Maybe United Owes Its Rise To More Than The Esop

Congratulations on recognizing the success and mpportunity that United Airlines Inc. and the employee stock-ownership plan (ESOP) have created ("United we own," Cover Story, Mar. 18). Your article highlights many of the same points we stress with small companies establishing ESOPs. When you cut through it, however, it is good management, strong leadership, and good people that build strong companies. Shareholders and boards can, and should, only oversee, not implement.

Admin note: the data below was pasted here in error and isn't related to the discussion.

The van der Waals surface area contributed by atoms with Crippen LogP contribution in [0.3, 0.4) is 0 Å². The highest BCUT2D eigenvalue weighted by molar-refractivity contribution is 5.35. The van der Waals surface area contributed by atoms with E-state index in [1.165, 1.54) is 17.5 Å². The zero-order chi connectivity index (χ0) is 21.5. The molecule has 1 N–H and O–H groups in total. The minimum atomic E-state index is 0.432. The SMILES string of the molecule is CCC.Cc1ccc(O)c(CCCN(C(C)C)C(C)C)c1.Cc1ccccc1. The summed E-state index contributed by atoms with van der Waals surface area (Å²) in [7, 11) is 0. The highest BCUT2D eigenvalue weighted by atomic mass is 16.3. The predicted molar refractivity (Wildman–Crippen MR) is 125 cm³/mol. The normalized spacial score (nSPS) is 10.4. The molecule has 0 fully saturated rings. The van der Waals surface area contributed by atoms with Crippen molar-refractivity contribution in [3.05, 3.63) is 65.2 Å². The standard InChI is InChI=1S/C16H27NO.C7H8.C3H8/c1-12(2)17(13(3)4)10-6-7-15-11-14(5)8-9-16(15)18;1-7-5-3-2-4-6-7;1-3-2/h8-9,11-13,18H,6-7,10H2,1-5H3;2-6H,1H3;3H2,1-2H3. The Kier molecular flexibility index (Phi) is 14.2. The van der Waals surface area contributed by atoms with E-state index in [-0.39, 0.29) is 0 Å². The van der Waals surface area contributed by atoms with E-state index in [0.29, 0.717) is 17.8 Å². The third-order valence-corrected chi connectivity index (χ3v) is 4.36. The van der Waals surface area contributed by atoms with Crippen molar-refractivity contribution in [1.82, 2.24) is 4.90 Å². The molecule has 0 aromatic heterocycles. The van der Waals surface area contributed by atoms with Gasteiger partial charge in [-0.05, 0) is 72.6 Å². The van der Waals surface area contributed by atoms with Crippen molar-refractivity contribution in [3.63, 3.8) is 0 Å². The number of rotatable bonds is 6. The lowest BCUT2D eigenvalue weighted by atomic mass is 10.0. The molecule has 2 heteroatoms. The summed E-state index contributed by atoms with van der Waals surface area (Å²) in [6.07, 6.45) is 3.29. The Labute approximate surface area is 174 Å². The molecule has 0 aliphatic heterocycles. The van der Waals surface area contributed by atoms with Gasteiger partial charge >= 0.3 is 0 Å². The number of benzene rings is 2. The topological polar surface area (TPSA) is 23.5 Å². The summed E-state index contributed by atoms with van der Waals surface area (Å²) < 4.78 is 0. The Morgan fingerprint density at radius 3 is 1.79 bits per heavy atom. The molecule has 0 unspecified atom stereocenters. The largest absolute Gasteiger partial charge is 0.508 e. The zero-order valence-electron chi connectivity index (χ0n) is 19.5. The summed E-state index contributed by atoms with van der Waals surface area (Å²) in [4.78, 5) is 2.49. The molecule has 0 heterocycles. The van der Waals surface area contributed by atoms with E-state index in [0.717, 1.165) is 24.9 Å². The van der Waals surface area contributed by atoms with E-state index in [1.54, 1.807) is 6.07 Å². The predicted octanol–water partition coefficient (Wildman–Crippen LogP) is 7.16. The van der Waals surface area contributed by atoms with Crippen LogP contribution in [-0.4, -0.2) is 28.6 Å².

Jack Pfeffer

Principal, The Management Team


As an unwilling participant in the United Airlines ESOP, I read your article with interest. Will the ESOP be a success? Time will tell. Meanwhile, many employees are doing a slow burn watching management cash in their stock options, becoming instant millionaires as the stock hit new highs recently. The rest of us can cash out only on the day we retire. If the stock is trading at $200 on Dec. 31, 2002, I'll have recouped my investment. But if it's trading at $30, where I've seen it many times during my 29 years, I'll be wiped out. For many of us, the ESOP, far from providing security, is more like a crapshoot.

John Corradi

B-727 Captain

Rixeyville, Va.

Before it's here, it's on the Bloomberg Terminal.